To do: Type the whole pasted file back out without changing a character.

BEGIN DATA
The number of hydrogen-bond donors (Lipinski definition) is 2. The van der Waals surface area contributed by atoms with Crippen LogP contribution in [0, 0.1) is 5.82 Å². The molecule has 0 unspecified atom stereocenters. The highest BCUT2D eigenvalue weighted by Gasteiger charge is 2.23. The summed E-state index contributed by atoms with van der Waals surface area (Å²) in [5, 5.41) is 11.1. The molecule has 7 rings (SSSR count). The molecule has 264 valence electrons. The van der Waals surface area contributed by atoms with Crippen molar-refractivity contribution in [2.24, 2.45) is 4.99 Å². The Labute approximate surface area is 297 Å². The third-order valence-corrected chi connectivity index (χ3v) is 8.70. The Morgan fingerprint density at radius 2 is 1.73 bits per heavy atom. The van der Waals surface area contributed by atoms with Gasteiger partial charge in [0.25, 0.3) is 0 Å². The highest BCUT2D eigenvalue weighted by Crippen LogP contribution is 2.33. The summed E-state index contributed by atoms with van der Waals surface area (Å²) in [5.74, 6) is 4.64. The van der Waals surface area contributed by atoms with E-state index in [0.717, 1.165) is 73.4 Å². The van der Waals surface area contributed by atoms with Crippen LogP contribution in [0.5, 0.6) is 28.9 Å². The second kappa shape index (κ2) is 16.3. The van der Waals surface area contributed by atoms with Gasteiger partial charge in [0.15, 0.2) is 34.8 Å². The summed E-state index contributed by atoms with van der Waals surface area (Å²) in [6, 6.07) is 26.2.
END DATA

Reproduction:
The number of hydrogen-bond donors (Lipinski definition) is 2. The van der Waals surface area contributed by atoms with Crippen LogP contribution in [0, 0.1) is 5.82 Å². The molecule has 0 unspecified atom stereocenters. The highest BCUT2D eigenvalue weighted by Gasteiger charge is 2.23. The summed E-state index contributed by atoms with van der Waals surface area (Å²) in [5, 5.41) is 11.1. The molecule has 7 rings (SSSR count). The molecule has 264 valence electrons. The van der Waals surface area contributed by atoms with Crippen molar-refractivity contribution in [2.24, 2.45) is 4.99 Å². The Labute approximate surface area is 297 Å². The third-order valence-corrected chi connectivity index (χ3v) is 8.70. The Morgan fingerprint density at radius 2 is 1.73 bits per heavy atom. The van der Waals surface area contributed by atoms with Gasteiger partial charge in [0.25, 0.3) is 0 Å². The highest BCUT2D eigenvalue weighted by Crippen LogP contribution is 2.33. The summed E-state index contributed by atoms with van der Waals surface area (Å²) in [5.74, 6) is 4.64. The van der Waals surface area contributed by atoms with E-state index in [0.717, 1.165) is 73.4 Å². The van der Waals surface area contributed by atoms with Crippen LogP contribution in [0.5, 0.6) is 28.9 Å². The second kappa shape index (κ2) is 16.3. The van der Waals surface area contributed by atoms with Gasteiger partial charge in [0.15, 0.2) is 34.8 Å². The summed E-state index contributed by atoms with van der Waals surface area (Å²) in [6, 6.07) is 26.2.